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Circuit Mechanisms and Molecular Determinants of a Visuomotor Transformation (VMT)

Wednesday, May 22, 2024

2:30 PM-4:00 PM

BIOMED Seminar

Circuit Mechanisms and Molecular Determinants of a Visuomotor Transformation (VMT)

Mark Dombrovski, PhD
Postdoctoral Associate, Zipursky Lab
University of California, Los Angeles; Howard Hughes Medical Institute

Using interdisciplinary approaches (EM-connectomics, single-cell transcriptomics, genetics and physiology), Dr. Dombrovski and colleagues investigate how vision is transformed into action in the fruit fly brain.

Visuomotor transformation (VMT), a vital process by which the brain translates vision into action, requires precise synaptic connectivity between sensory and motor neural circuits. However, the developmental and molecular underpinnings of VMT remain poorly understood. We address this gap by examining the visuomotor interface in Drosophila, leveraging single-cell transcriptomics, EM-connectomics, genetics, and functional approaches to causally link genes and molecules with circuit function.

In our earlier work, we uncovered a novel wiring mechanism governing VMT known as synaptic gradients. This mechanism, operating between feature-detecting Visual Projection Neurons (VPN) and premotor Descending Neurons (DN), transforms object locations in the eye coordinates into directional body movements. Notably, synaptic gradients are independent of axonal and dendritic topography: individual neurons of the same VPN cell type exhibit gradients of synaptic weights with specific DNs reflecting visual field region they sample. This within-cell-type synaptic specificity results in the conversion of a visual space map into a gradient of synapses, representing a fundamentally new mechanism of neuronal connectivity.

But how do synaptic gradients emerge amid lack of spatial cues? Through single-cell transcriptomic analysis of VPNs during development, we discovered significant transcriptomic heterogeneity across individual neuronal types. Spatial gradients of Cell Adhesion Molecules (CAMs) regulating synaptic specificity, topographically aligned with synaptic gradients. We show that within-cell-type molecular gradients of DIP/Dpr and Beat/Side families of CAMs regulate axonal and dendritic synaptic gradients in looming escape and motion detection circuits, respectively. Thus, we propose a model where CAM gradients determine within-cell-type synaptic specificity independently of axonal and dendritic spatial organization. Ongoing functional experiments aim to validate this model.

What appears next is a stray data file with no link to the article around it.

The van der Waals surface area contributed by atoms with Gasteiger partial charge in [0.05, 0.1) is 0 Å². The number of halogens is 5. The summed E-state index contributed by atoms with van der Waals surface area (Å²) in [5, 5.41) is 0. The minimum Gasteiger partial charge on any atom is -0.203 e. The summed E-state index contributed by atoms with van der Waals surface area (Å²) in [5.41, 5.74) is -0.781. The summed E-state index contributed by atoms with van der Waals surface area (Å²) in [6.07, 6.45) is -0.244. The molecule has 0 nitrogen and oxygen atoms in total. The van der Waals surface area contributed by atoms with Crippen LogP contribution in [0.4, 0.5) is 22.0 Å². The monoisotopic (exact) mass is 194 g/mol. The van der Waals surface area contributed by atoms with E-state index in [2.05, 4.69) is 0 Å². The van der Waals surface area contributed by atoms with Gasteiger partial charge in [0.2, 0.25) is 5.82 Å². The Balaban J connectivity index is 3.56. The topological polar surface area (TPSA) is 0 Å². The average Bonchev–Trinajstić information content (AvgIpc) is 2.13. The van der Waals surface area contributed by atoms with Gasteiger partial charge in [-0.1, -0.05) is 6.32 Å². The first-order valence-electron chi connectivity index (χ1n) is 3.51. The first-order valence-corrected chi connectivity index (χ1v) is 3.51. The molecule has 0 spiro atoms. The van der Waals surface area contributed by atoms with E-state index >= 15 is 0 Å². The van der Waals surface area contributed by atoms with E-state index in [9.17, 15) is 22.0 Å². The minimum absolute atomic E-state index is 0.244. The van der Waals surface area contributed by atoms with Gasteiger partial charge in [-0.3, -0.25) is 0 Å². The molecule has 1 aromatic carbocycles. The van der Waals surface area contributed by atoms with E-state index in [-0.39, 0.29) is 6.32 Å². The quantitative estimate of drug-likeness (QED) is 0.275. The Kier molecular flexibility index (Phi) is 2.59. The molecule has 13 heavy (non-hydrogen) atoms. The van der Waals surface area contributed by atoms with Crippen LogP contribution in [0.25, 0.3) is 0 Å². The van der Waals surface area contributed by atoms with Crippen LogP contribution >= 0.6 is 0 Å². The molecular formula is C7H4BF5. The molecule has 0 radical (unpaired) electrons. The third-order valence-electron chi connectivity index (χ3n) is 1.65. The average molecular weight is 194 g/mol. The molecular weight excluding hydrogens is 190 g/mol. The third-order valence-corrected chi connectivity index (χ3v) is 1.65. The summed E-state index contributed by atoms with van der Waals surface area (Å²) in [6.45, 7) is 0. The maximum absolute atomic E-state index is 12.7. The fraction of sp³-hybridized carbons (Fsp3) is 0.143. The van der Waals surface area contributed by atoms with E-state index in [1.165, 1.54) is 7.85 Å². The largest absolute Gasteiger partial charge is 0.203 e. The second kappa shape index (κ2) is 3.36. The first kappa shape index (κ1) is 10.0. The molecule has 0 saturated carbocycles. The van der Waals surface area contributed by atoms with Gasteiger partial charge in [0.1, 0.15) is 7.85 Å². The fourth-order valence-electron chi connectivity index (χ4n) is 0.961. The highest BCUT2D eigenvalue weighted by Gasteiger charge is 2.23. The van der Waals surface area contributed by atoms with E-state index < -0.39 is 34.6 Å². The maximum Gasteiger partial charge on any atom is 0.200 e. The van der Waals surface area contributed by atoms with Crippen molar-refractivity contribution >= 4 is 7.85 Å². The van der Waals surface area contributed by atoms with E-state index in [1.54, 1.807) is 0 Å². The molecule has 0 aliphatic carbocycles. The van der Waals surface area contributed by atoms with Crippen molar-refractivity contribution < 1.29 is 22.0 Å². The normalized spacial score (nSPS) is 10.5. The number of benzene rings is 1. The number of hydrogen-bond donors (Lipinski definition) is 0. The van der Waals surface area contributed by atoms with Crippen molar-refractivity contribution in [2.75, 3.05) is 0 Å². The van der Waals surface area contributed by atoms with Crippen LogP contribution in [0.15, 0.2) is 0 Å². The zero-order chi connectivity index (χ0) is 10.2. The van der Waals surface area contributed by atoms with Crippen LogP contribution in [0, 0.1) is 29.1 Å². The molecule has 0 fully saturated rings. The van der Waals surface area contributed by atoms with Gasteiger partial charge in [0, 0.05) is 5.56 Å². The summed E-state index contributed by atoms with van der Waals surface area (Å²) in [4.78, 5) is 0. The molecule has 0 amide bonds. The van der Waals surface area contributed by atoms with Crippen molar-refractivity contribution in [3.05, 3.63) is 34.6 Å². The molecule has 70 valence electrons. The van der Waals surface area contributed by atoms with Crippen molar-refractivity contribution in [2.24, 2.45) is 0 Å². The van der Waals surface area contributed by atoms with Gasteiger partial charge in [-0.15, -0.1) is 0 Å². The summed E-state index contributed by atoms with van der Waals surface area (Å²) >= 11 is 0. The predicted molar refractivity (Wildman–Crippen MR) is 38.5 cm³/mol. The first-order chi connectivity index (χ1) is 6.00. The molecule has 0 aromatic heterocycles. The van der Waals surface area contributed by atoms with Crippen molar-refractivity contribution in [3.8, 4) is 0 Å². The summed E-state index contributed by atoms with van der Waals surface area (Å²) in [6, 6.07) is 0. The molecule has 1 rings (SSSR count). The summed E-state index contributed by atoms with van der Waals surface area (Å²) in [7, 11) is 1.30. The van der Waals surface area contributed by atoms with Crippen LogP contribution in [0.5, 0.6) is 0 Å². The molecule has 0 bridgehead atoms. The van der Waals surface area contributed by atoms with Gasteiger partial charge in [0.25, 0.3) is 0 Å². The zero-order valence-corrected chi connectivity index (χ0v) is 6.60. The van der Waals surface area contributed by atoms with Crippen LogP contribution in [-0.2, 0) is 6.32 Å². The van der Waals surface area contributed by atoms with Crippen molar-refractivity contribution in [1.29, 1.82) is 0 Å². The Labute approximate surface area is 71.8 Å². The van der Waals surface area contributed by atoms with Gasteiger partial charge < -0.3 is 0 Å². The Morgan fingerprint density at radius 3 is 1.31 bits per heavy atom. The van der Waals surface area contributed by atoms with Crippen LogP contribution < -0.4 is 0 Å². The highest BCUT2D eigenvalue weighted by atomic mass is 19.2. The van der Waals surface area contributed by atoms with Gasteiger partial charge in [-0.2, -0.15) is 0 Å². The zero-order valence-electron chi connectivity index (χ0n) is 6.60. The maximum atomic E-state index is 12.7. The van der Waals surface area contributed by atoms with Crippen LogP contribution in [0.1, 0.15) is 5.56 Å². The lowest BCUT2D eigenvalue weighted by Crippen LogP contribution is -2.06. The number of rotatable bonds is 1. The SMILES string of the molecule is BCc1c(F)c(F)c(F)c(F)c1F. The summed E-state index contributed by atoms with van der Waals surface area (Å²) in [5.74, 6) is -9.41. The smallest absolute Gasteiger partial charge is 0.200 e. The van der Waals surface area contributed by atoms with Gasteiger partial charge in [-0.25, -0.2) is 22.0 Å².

This work expands our understanding of VMT origins, raises questions about cell type definition, and underscores the importance of multiomic approaches in deciphering the logic of brain wiring.

Mark Dombrovski, PhD, received his BS degree in Biochemistry from Moscow State University in Russia in 2012, following which he dedicated two years to research at the Russian Center for Pediatric Oncology and Immunology, focusing on innovating anti-cancer drug delivery methods.

In 2014, Dr. Dombrovski started a PhD program in Neurobiology at the University of Virginia, supported by a Jefferson Fellowship under the mentorship of Barry Condron. Over five years, he investigated neural mechanisms underlying social behavior and introduced a new experimental model system featuring cooperative foraging behavior in fruit flies, which shed light on how socially relevant traits emerge during critical developmental windows.

After graduating in 2019, Dr. Dombrovski started a postdoc at the laboratory of Larry Zipursky, focusing on circuit wiring mechanisms in the fly visual system. His proposal to establish a new model system investigating synaptic connectivity patterns in the fly visuomotor interface received recognition through the Helen Hay Whitney postdoctoral fellowship. Collaborating with Dr. Gwyneth Card, Dr. Dombrovski uncovered a novel wiring strategy governing visuomotor transformations, prompting further investigation into its molecular determinants. He is now looking to establish his own Research Laboratory that will focus on further understanding the molecular origins of neuronal connectivity underlying complex behaviors.

Contact Information

Carolyn Riley

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Papadakis Integrated Sciences Building (PISB), Room 104, located on the northeast corner of 33rd and Chestnut Streets.


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